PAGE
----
Wight Conservation - Red Fox
The Red Fox is included in the mammal section despite it not being either an endangered or protected species. It is appropriate because it was to secure the future for the Isle of Wight Foxhounds that Wight Conservation came into being and purchased Rowlands Wood, Brighstone, Mottistone Down and Common, and Idlecombe & Rowborough. If any of these areas had become closed to the Hunt, its continued viability would have been in doubt. From that simple, single-minded beginning grew our enthusiasm for conservation and the emergence of Wight Conservation.
It is a fact that managing woodlands, fields and hedgerows for good foxhunting involves the very best conservation practices for a whole diversity of flora and fauna. Thinning and coppicing in woodlands – great for flora, birds, red squirrel and dormouse – provide an excellent shrub layer habitat for the fox. New rides, ride widening and maintenance, increase the woodland edges, let in more light and consequently encourage wild flowers, birds, butterflies and other invertebrates. Hedge planting and their management likewise benefits a range of small mammals, birds, butterflies and other insects. Reversion from arable to grass, giving better going for horses, encourages the habitats for wild flowers and fauna. For more Burns Enquiry
The fox has no natural predator. It has to be controlled by man if its population numbers are to be kept within its territory’s carrying capacity. Since the hunting ban, the fox is no longer culled or dispersed by hounds. It, however, continues to be controlled and in many shooting and lambing areas it is so unpopular that there will be widespread attempts to eradicate it. In hunting’s absence, the fox is no longer an amenity asset for the farmer.
At Wight Conservation, too many foxes seriously threaten our ground nesting birds (such as the skylark and nightjar), small leverets and red squirrels. It can also be a pest to farmers. Two years ago, it was beyond all doubt that a fox took one of our Highland calves as it was being born. First of all, as the calf emerged from the womb, it ate the front feet and then the tongue.
Although effective, snaring is horribly cruel, involving a long, lingering and painful death. Furthermore, we simply do not have the manpower to carry out the daily checks as required by law. On both humane and time grounds, therefore, snaring is simply not an option.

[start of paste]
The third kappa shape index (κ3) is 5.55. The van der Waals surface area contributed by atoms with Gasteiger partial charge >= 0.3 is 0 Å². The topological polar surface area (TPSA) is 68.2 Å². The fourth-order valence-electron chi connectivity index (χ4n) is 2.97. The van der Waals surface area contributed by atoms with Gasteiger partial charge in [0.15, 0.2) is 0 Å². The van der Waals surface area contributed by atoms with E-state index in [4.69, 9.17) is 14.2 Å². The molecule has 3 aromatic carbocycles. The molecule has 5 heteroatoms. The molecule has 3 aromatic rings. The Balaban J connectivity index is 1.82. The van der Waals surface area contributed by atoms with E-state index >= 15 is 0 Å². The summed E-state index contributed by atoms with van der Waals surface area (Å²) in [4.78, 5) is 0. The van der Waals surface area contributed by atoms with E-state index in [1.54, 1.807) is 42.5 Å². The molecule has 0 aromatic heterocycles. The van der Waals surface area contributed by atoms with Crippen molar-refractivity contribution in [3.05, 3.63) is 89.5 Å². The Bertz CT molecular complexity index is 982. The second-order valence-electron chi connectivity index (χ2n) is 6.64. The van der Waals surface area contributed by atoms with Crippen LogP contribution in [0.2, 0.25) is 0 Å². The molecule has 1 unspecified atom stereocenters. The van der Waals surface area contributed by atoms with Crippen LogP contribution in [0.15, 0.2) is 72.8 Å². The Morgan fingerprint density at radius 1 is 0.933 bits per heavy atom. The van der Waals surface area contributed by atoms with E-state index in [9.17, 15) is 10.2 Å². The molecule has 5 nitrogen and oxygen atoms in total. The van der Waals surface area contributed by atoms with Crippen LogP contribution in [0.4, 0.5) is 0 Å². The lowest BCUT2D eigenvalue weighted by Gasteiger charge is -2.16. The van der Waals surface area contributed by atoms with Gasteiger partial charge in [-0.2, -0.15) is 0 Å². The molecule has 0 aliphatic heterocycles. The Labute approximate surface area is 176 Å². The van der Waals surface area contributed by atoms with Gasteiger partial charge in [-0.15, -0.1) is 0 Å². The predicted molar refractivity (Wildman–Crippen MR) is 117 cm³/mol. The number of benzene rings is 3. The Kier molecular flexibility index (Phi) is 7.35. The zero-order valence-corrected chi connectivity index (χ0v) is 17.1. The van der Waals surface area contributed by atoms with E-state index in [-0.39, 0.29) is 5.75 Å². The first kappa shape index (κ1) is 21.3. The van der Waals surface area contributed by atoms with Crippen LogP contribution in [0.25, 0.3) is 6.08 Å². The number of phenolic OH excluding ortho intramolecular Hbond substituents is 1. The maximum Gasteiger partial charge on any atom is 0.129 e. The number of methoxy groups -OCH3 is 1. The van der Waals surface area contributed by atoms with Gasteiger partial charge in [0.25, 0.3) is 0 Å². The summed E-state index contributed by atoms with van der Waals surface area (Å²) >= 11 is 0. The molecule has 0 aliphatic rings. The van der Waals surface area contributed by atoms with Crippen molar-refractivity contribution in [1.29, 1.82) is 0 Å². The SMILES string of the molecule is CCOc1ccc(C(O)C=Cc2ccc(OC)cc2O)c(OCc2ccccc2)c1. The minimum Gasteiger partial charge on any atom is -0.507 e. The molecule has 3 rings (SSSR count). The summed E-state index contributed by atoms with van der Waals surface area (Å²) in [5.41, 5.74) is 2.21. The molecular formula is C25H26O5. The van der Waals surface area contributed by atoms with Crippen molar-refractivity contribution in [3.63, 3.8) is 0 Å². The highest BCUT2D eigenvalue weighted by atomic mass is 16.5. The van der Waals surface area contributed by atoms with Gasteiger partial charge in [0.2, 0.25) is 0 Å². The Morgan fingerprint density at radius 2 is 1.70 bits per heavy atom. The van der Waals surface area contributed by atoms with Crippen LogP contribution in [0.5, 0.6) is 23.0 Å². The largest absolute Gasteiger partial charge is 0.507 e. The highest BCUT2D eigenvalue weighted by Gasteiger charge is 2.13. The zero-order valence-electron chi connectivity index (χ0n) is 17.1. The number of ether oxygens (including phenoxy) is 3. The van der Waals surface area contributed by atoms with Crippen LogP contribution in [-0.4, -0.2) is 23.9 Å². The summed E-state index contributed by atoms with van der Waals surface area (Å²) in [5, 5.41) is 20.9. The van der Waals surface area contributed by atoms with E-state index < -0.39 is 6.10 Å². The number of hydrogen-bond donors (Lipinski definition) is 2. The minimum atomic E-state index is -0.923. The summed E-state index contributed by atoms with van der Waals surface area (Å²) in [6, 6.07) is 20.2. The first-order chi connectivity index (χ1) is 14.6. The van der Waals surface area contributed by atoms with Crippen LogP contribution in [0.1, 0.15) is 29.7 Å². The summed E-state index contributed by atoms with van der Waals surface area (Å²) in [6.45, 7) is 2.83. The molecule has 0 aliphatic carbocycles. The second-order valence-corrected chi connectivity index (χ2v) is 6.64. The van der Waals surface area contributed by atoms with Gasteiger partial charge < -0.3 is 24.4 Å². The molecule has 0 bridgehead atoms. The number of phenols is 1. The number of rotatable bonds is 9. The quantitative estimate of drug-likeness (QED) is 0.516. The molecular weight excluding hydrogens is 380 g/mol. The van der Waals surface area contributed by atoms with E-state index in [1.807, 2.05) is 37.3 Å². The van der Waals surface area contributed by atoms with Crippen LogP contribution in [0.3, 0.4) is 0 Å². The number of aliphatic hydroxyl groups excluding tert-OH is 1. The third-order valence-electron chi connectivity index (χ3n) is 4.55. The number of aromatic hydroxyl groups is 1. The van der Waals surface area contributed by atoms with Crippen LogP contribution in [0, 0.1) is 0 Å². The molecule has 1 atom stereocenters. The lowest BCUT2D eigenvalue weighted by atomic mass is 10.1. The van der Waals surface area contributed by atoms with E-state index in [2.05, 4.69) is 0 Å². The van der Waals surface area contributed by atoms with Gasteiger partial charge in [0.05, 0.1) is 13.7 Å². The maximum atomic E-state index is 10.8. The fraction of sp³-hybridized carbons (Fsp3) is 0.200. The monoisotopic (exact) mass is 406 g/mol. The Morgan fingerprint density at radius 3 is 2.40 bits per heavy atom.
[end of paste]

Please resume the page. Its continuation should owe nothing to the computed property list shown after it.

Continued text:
Shooting with shotguns has a high wounding rate. The size of the lead in the cartridge, the range, and the way the fox presents itself to the gun have all to be right. Single shot outright kills are not the norm. In a recent fox cull with very experienced marksmen, 22 shots were fired and only four foxes were killed. A most unsatisfactory culling method.
The sole remaining legal method is shooting with rifles at night and bright lamps. Using expert marksmen, it is perhaps the most humane method of fox control but not with novice or inefficient shots. A rifle bullet has a lethal range of 2-3 miles. It can lethally ricochet. It is advised not to use rifles where there could be people, near domestic animals, in the vicinity of built-up areas, or towards farm boundaries. The scope for efficient lamping on properties like our own, widely used by the public and with our fold of Highland cattle, is strictly limited if it is to be humane and safe.
As the fox population grows and, with it, its predation on wildlife following the hunting ban, this year we will have to cull foxes to protect our wildlife. We have yet to decide which method we will use, but there can be no doubt about it – it will unavoidably be less humane for the fox than hunting with hounds.